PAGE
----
It was explained above with regard to yichuda ila’ah and yichuda tata’ah, that yichuda tata’ah must also include [a taste of] yichuda ila’ah. If not, [yichuda tata’ah] is considered as “the place of death,” because the external forces have a hold [from where they can derive nurture] and a person will fall from his spiritual rung, heaven forbid.

Similar concepts apply with regard to the study of the Oral Law which is compared to a fig tree. [For,] as stated by Rabbi Shimon bar Yochai in the Midrash Rabbah and Rabbi Nechemiah in the Talmud, the Tree of Knowledge was a fig tree.

This is a baffling statement: How can the Oral Law be described as the Tree of Knowledge? Nevertheless, [we do find that] the Raya Mehemna, Parshas Naso (p. 124b), explains that the Oral Law is the Tree [of the Knowledge] of Good and Evil. [The intent,] however, 1 is not that the Torah itself is the Tree [of the Knowledge] of Good and Evil, heaven forbid. Instead, [the intent is] that it enclothes itself [in that framework].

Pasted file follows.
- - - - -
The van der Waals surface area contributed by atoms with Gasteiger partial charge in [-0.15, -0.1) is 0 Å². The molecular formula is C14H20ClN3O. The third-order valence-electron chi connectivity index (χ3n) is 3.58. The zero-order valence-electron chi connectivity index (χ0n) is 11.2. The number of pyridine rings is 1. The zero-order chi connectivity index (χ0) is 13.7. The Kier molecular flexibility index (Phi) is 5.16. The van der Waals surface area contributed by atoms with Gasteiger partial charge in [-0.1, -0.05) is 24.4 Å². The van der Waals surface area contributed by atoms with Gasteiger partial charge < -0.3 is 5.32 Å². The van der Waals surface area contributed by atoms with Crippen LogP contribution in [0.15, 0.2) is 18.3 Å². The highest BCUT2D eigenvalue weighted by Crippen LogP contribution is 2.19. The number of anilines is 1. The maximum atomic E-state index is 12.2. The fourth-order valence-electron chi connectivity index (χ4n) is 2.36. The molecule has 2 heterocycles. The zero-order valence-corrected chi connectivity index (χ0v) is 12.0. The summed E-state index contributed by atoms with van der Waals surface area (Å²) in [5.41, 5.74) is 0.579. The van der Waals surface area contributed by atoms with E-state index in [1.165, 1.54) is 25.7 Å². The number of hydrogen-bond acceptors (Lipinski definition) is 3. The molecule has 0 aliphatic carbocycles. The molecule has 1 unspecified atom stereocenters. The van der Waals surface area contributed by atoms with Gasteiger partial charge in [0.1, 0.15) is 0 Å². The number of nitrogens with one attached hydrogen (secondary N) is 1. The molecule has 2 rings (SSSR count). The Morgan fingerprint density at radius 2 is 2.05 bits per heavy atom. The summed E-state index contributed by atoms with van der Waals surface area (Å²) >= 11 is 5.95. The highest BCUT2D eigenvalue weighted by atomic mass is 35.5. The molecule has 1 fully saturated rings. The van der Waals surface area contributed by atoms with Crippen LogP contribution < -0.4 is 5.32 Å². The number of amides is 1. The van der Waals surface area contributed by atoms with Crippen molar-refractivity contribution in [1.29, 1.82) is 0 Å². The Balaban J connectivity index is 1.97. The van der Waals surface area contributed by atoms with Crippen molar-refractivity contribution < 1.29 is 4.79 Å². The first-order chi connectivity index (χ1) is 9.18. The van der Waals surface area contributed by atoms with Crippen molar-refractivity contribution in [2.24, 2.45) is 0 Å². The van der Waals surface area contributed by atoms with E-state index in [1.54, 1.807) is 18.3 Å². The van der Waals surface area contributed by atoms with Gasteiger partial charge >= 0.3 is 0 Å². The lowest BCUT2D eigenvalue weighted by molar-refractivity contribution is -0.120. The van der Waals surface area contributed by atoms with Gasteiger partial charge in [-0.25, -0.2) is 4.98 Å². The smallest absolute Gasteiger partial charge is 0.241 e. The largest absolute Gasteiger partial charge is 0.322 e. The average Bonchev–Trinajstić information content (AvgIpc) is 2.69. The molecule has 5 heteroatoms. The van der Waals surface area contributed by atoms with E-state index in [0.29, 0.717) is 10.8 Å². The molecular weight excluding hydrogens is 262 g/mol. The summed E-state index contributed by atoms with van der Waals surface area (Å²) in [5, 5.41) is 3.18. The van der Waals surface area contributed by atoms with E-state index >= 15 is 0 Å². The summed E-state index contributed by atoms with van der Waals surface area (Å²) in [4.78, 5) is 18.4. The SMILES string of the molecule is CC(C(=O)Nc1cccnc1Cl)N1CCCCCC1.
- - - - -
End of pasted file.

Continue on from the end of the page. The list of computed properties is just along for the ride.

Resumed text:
These concepts are explained in [Tanya,] Iggeres HaKodesh, [Epistle 26,] which focuses on that passage from the Raya Mehemna, stating that the laws of the Torah are enclothed in material concerns, [e.g.,] “one who exchanges a cow for a donkey...,” 2 and “two people are holding on to a garment....” 3 Similarly, [all other concepts in] Torah law involve material concerns.

When a person studies these laws, he is thus involved in material entities, and it is possible for him to remain a yesh, a [self-concerned] entity, and for him to forget G‑d, the Giver of the Torah, and to forget [that the Torah] is G‑d’s wisdom and will.